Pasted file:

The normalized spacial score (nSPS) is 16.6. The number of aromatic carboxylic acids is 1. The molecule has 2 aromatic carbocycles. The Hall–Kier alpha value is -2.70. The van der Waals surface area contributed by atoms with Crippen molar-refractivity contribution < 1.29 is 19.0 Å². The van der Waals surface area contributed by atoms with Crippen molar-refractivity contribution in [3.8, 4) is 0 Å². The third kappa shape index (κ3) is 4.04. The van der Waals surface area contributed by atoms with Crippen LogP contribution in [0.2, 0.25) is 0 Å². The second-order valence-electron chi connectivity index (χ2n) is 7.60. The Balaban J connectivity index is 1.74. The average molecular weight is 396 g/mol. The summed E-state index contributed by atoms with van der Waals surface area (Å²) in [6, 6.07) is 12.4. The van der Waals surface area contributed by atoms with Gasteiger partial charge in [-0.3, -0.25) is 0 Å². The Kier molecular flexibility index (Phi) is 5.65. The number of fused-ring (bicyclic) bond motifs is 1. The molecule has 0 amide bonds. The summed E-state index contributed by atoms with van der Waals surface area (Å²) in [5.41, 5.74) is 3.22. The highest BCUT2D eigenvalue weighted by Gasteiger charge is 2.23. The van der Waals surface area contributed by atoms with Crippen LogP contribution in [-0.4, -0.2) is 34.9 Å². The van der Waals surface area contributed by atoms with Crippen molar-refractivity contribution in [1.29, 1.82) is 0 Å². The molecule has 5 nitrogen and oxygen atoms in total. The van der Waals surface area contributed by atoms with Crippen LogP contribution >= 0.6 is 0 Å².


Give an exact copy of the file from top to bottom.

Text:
The normalized spacial score (nSPS) is 16.6. The number of aromatic carboxylic acids is 1. The molecule has 2 aromatic carbocycles. The Hall–Kier alpha value is -2.70. The van der Waals surface area contributed by atoms with Crippen molar-refractivity contribution < 1.29 is 19.0 Å². The van der Waals surface area contributed by atoms with Crippen molar-refractivity contribution in [3.8, 4) is 0 Å². The third kappa shape index (κ3) is 4.04. The van der Waals surface area contributed by atoms with Crippen LogP contribution in [0.2, 0.25) is 0 Å². The second-order valence-electron chi connectivity index (χ2n) is 7.60. The Balaban J connectivity index is 1.74. The average molecular weight is 396 g/mol. The summed E-state index contributed by atoms with van der Waals surface area (Å²) in [6, 6.07) is 12.4. The van der Waals surface area contributed by atoms with Gasteiger partial charge in [-0.3, -0.25) is 0 Å². The Kier molecular flexibility index (Phi) is 5.65. The number of fused-ring (bicyclic) bond motifs is 1. The molecule has 0 amide bonds. The summed E-state index contributed by atoms with van der Waals surface area (Å²) in [5.41, 5.74) is 3.22. The highest BCUT2D eigenvalue weighted by Gasteiger charge is 2.23. The van der Waals surface area contributed by atoms with Crippen LogP contribution in [-0.4, -0.2) is 34.9 Å². The van der Waals surface area contributed by atoms with Crippen molar-refractivity contribution in [1.29, 1.82) is 0 Å². The molecule has 5 nitrogen and oxygen atoms in total. The van der Waals surface area contributed by atoms with Crippen LogP contribution >= 0.6 is 0 Å².